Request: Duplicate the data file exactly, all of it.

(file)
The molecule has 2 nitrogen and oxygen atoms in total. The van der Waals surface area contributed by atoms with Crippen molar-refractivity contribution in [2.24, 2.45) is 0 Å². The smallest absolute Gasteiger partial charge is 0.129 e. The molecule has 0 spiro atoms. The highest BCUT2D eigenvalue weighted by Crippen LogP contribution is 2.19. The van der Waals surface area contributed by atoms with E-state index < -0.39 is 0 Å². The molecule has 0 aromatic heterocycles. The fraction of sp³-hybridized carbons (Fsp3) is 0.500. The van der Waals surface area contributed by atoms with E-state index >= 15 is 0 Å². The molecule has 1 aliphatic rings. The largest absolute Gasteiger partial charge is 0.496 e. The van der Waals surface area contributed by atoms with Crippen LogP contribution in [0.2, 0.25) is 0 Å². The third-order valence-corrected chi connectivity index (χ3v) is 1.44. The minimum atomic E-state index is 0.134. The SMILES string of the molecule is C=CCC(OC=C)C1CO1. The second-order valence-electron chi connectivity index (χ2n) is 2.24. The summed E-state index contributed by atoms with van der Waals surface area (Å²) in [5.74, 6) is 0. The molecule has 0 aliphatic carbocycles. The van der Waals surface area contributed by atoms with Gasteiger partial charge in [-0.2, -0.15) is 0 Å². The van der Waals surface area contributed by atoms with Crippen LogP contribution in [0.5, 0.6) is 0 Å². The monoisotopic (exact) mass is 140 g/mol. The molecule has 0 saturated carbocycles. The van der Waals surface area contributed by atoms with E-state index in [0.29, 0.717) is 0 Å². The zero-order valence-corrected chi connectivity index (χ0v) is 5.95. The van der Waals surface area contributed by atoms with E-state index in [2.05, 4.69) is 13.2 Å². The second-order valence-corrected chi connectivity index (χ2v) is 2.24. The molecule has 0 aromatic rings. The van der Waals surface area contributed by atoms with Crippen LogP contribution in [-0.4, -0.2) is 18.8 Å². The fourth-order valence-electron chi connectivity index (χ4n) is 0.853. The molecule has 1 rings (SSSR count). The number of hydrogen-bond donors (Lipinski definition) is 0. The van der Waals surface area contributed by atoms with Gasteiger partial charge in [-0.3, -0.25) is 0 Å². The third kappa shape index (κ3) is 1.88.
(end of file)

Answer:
The molecule has 2 nitrogen and oxygen atoms in total. The van der Waals surface area contributed by atoms with Crippen molar-refractivity contribution in [2.24, 2.45) is 0 Å². The smallest absolute Gasteiger partial charge is 0.129 e. The molecule has 0 spiro atoms. The highest BCUT2D eigenvalue weighted by Crippen LogP contribution is 2.19. The van der Waals surface area contributed by atoms with E-state index < -0.39 is 0 Å². The molecule has 0 aromatic heterocycles. The fraction of sp³-hybridized carbons (Fsp3) is 0.500. The van der Waals surface area contributed by atoms with E-state index >= 15 is 0 Å². The molecule has 1 aliphatic rings. The largest absolute Gasteiger partial charge is 0.496 e. The van der Waals surface area contributed by atoms with Crippen LogP contribution in [0.2, 0.25) is 0 Å². The third-order valence-corrected chi connectivity index (χ3v) is 1.44. The minimum atomic E-state index is 0.134. The SMILES string of the molecule is C=CCC(OC=C)C1CO1. The second-order valence-electron chi connectivity index (χ2n) is 2.24. The summed E-state index contributed by atoms with van der Waals surface area (Å²) in [5.74, 6) is 0. The molecule has 0 aliphatic carbocycles. The van der Waals surface area contributed by atoms with Gasteiger partial charge in [-0.2, -0.15) is 0 Å². The van der Waals surface area contributed by atoms with Crippen LogP contribution in [0.5, 0.6) is 0 Å². The monoisotopic (exact) mass is 140 g/mol. The molecule has 0 saturated carbocycles. The van der Waals surface area contributed by atoms with E-state index in [0.29, 0.717) is 0 Å². The zero-order valence-corrected chi connectivity index (χ0v) is 5.95. The van der Waals surface area contributed by atoms with E-state index in [2.05, 4.69) is 13.2 Å². The second-order valence-corrected chi connectivity index (χ2v) is 2.24. The molecule has 0 aromatic rings. The van der Waals surface area contributed by atoms with Crippen LogP contribution in [-0.4, -0.2) is 18.8 Å². The fourth-order valence-electron chi connectivity index (χ4n) is 0.853. The molecule has 1 rings (SSSR count). The number of hydrogen-bond donors (Lipinski definition) is 0. The van der Waals surface area contributed by atoms with Gasteiger partial charge in [-0.3, -0.25) is 0 Å². The third kappa shape index (κ3) is 1.88.